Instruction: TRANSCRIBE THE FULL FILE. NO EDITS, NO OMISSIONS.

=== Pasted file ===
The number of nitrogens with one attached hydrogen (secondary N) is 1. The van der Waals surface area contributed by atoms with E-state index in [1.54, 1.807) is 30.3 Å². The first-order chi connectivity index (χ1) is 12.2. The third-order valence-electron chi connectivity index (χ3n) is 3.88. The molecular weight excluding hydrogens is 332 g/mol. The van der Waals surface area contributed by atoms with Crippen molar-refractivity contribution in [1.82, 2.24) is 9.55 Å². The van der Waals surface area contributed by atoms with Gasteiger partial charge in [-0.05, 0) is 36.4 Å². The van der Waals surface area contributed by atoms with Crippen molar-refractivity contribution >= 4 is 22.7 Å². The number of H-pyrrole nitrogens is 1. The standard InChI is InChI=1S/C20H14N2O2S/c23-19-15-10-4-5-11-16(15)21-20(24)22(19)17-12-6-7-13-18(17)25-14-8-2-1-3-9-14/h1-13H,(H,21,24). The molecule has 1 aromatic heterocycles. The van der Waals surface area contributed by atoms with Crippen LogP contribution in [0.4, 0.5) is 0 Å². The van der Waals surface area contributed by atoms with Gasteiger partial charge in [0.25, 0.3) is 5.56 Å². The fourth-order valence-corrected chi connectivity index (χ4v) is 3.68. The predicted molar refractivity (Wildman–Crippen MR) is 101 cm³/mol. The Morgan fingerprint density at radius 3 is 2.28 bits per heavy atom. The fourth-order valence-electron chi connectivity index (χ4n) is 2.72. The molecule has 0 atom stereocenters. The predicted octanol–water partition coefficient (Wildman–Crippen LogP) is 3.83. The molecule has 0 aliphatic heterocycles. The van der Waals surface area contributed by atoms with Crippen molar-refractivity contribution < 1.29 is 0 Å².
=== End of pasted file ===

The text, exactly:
The number of nitrogens with one attached hydrogen (secondary N) is 1. The van der Waals surface area contributed by atoms with E-state index in [1.54, 1.807) is 30.3 Å². The first-order chi connectivity index (χ1) is 12.2. The third-order valence-electron chi connectivity index (χ3n) is 3.88. The molecular weight excluding hydrogens is 332 g/mol. The van der Waals surface area contributed by atoms with Crippen molar-refractivity contribution in [1.82, 2.24) is 9.55 Å². The van der Waals surface area contributed by atoms with Gasteiger partial charge in [-0.05, 0) is 36.4 Å². The van der Waals surface area contributed by atoms with Crippen molar-refractivity contribution >= 4 is 22.7 Å². The number of H-pyrrole nitrogens is 1. The standard InChI is InChI=1S/C20H14N2O2S/c23-19-15-10-4-5-11-16(15)21-20(24)22(19)17-12-6-7-13-18(17)25-14-8-2-1-3-9-14/h1-13H,(H,21,24). The molecule has 1 aromatic heterocycles. The van der Waals surface area contributed by atoms with Crippen LogP contribution in [0.4, 0.5) is 0 Å². The van der Waals surface area contributed by atoms with Gasteiger partial charge in [0.25, 0.3) is 5.56 Å². The fourth-order valence-corrected chi connectivity index (χ4v) is 3.68. The predicted molar refractivity (Wildman–Crippen MR) is 101 cm³/mol. The Morgan fingerprint density at radius 3 is 2.28 bits per heavy atom. The fourth-order valence-electron chi connectivity index (χ4n) is 2.72. The molecule has 0 atom stereocenters. The predicted octanol–water partition coefficient (Wildman–Crippen LogP) is 3.83. The molecule has 0 aliphatic heterocycles. The van der Waals surface area contributed by atoms with Crippen molar-refractivity contribution < 1.29 is 0 Å².